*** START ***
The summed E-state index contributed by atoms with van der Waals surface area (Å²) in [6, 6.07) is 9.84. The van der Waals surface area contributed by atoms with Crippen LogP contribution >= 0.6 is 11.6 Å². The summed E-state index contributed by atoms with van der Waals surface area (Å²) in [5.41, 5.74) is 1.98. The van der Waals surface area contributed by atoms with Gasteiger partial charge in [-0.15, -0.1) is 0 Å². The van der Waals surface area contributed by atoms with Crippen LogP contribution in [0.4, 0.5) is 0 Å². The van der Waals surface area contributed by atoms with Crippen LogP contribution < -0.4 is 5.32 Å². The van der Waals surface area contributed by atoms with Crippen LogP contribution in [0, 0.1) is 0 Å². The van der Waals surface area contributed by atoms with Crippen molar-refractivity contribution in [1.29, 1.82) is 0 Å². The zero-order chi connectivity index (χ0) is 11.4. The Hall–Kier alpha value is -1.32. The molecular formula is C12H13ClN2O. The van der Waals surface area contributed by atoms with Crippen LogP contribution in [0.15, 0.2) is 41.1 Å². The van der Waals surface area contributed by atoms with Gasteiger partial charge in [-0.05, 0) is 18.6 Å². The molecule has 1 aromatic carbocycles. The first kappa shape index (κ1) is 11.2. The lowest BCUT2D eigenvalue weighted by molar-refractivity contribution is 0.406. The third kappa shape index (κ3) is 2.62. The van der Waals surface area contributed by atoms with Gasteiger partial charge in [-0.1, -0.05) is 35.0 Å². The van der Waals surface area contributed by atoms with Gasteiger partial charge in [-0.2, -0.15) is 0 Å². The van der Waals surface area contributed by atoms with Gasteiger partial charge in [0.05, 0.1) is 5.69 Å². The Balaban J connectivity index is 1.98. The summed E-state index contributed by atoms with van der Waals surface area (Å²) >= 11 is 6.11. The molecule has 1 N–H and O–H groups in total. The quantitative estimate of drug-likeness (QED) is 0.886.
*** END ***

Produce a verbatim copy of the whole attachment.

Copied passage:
The summed E-state index contributed by atoms with van der Waals surface area (Å²) in [6, 6.07) is 9.84. The van der Waals surface area contributed by atoms with Crippen LogP contribution >= 0.6 is 11.6 Å². The summed E-state index contributed by atoms with van der Waals surface area (Å²) in [5.41, 5.74) is 1.98. The van der Waals surface area contributed by atoms with Gasteiger partial charge in [-0.15, -0.1) is 0 Å². The van der Waals surface area contributed by atoms with Crippen LogP contribution in [0.4, 0.5) is 0 Å². The van der Waals surface area contributed by atoms with Crippen LogP contribution < -0.4 is 5.32 Å². The van der Waals surface area contributed by atoms with Crippen LogP contribution in [0, 0.1) is 0 Å². The van der Waals surface area contributed by atoms with Crippen molar-refractivity contribution in [1.29, 1.82) is 0 Å². The zero-order chi connectivity index (χ0) is 11.4. The Hall–Kier alpha value is -1.32. The molecular formula is C12H13ClN2O. The van der Waals surface area contributed by atoms with Crippen LogP contribution in [0.15, 0.2) is 41.1 Å². The van der Waals surface area contributed by atoms with Gasteiger partial charge in [-0.05, 0) is 18.6 Å². The molecule has 1 aromatic carbocycles. The first kappa shape index (κ1) is 11.2. The lowest BCUT2D eigenvalue weighted by molar-refractivity contribution is 0.406. The third kappa shape index (κ3) is 2.62. The van der Waals surface area contributed by atoms with Gasteiger partial charge in [-0.1, -0.05) is 35.0 Å². The van der Waals surface area contributed by atoms with Gasteiger partial charge in [-0.2, -0.15) is 0 Å². The van der Waals surface area contributed by atoms with Gasteiger partial charge in [0.05, 0.1) is 5.69 Å². The Balaban J connectivity index is 1.98. The summed E-state index contributed by atoms with van der Waals surface area (Å²) >= 11 is 6.11. The molecule has 1 N–H and O–H groups in total. The quantitative estimate of drug-likeness (QED) is 0.886.